4.

As a result, the applicant indicated that CJOA-FM had experienced signal deficiencies to the southwest of the city, for instance in areas such as Westfort and Vickers Heights as well as in the Slate River Valley and Rabbit Mountain since CJOA-FM-1 ceased operations. TBCR submitted that a power increase to 250 watts for CJOA-FM would remedy those signal deficiencies.
 

Interventions

5.

The Commission received an intervention from an individual in support of the application and interventions in opposition from C.J.S.D. Inc. (CJSD), licensee of CJSD-FM and CKPR Thunder Bay, and from the Canadian Association of Broadcasters (CAB).

6.

The supporting intervener submitted that the proposed power increase would help ensure the future stability of CJOA-FM. The intervener also stated that, given that CJOA-FM is not allowed to solicit advertising, there is no justifiable reason for private radio stations to object.

7.

CJSD submitted that the applicant was using a "back door" approach to obtain a regular Class A1 licence and requested that TBCR be required to appear at a public hearing to satisfy the Commission that the nature and scope of the proposed power increase is in accordance with the Radio Regulations, 1986 and in keeping with the objectives of the Broadcasting Act. CJSD argued that the applicant had the option of relocating the transmitter for CJOA-FM-1 and that, under the current proposal, CJOA-FM would cover most of the area served by Thunder Bay's commercial stations. CJSD was further of the view that, should the Commission approve the application, it should grant the same consideration to low-power stations operated by CJSD's associated company Northwest Broadcasting Inc. to ensure equality for radio stations serving the Thunder Bay market.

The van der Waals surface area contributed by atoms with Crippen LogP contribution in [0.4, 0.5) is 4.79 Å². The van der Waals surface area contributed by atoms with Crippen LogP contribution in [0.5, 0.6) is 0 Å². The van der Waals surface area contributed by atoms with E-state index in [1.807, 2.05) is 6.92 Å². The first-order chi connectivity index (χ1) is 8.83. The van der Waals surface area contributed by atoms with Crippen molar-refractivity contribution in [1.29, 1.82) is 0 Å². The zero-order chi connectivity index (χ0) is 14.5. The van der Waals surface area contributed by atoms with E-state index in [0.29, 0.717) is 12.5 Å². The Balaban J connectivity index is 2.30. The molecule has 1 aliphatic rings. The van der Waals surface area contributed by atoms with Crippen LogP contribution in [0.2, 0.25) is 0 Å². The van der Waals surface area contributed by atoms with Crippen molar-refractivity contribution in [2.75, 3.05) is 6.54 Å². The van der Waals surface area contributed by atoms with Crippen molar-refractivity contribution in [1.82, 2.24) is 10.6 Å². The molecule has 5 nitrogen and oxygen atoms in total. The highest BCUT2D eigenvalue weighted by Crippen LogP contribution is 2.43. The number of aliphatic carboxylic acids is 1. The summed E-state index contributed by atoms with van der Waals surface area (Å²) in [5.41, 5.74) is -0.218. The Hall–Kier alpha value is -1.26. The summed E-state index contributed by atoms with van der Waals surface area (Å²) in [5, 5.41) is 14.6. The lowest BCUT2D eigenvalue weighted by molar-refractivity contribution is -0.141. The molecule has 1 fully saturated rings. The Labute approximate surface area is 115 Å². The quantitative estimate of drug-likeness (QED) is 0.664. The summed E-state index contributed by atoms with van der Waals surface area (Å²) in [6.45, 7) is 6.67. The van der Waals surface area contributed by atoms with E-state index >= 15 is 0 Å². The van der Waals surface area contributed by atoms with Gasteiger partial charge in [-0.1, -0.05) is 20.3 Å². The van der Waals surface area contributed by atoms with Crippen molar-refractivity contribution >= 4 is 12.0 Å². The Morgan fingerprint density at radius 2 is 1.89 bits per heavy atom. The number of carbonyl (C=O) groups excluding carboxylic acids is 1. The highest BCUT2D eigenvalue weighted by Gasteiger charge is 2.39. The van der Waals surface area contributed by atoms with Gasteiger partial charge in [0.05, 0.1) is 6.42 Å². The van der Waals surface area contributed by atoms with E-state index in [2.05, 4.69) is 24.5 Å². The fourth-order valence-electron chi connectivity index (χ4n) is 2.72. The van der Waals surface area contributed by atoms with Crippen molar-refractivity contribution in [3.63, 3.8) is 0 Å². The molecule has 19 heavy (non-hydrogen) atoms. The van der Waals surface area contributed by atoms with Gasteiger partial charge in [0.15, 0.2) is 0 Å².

8.

The CAB argued that any licensee of a low-power station seeking to increase its power so that it achieves protected status should be required to file an application for a new licence. The CAB was of the view that approval of the TBCR application would create a dangerous precedent by allowing a low-power licensee to effectively bypass the normal procedure for considering commercial radio applications by simply filing an application for a technical amendment to its licence. The CAB submitted that, "as a matter of policy, low-power radio licensees should not be permitted to use this class of licence as a non-competitive, low-cost stepping stone to achieving full commercially competitive status."
 

Applicant's reply

9.